perjury(redirected from perjuries)
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A crime that occurs when an individual willfully makes a false statement during a judicial proceeding, after he or she has taken an oath to speak the truth.
The common-law crime of perjury is now governed by both state and federal laws. In addition, the Model Penal Code, which has been adopted in some form by many states and promulgated by the Commission on Uniform State Laws, also sets forth the following basic elements for the crime of perjury: (1) a false statement is made under oath or equivalent affirmation during a judicial proceeding; (2) the statement must be material or relevant to the proceeding; and (3) the witness must have the Specific Intent to deceive.
The punishment for perjury in most states, and under federal law, is the imposition of a fine, imprisonment, or both. Federal law also imposes sentencing enhancements when the court determines that a defendant has falsely testified on her own behalf and is convicted. Under the Federal Sentencing Guidelines, the court is required to automatically increase the defendant's sentence.
Two federal statutes govern the crime of perjury in federal proceedings. Title 18 U.S.C.A. § 1621 codifies the Common Law of perjury and consists of the elements listed above. In 1970, the scope of section 1621 was expanded by the enactment of 18 U.S.C.A. § 1623. Section 1623 changes the definition of intent from willfully offering false testimony to merely having knowledge that the testimony is false. In addition it adds to the definition of perjury to include the witness's use of information, including any book, paper, document, record, recording, or other material she knows contains a false material declaration, and includes proceedings that are ancillary to any court, such as affidavits and depositions, and Grand Jury proceedings. Section 1623 also contains a retraction defense. If, during the proceeding in which the false statement was made, the person admits to the falsity of the statement before it is evident that the falsity has been or will be exposed, and as long as the falsity does not affect the proceeding substantially, prosecution will be barred under section 1623.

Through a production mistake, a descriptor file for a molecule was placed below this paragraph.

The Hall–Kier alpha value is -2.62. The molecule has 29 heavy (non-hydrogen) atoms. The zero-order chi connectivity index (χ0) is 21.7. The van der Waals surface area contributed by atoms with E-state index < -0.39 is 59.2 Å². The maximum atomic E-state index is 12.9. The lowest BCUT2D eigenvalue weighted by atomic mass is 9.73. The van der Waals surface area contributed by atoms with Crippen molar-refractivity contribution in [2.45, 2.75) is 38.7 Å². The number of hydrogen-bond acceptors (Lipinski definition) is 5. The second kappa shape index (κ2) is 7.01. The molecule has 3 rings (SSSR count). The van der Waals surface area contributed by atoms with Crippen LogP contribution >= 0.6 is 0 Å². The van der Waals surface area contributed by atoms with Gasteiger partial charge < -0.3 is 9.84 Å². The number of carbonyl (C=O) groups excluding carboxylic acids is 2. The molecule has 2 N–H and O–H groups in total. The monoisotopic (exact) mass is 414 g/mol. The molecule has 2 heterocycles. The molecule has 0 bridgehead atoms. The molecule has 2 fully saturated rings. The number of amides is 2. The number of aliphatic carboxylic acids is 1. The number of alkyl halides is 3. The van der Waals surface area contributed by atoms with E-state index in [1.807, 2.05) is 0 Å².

Commentators believe that the existence of these two federal statutes actually frustrates the goals of Congress to encourage truthful statements. The reasoning behind this concern is that when a retraction exists, prosecutors may charge a witness with perjury under section 1621 and when a retraction does not exist, the witness may be charged under section 1623.
Two variations of perjury are Subornation of Perjury and false swearing; in many states these two variations are separate offenses. Subornation of perjury is a crime in which the defendant does not actually testify falsely but instead induces, persuades, instigates, or in some way procures another witness to commit perjury. False swearing is a false statement made under oath but not made during an official proceeding. Some states have created a separate offense for false swearing, while others have enacted perjury statutes to include this type of false statement. These crimes also may be punished by the imposition of a fine, imprisonment, or both.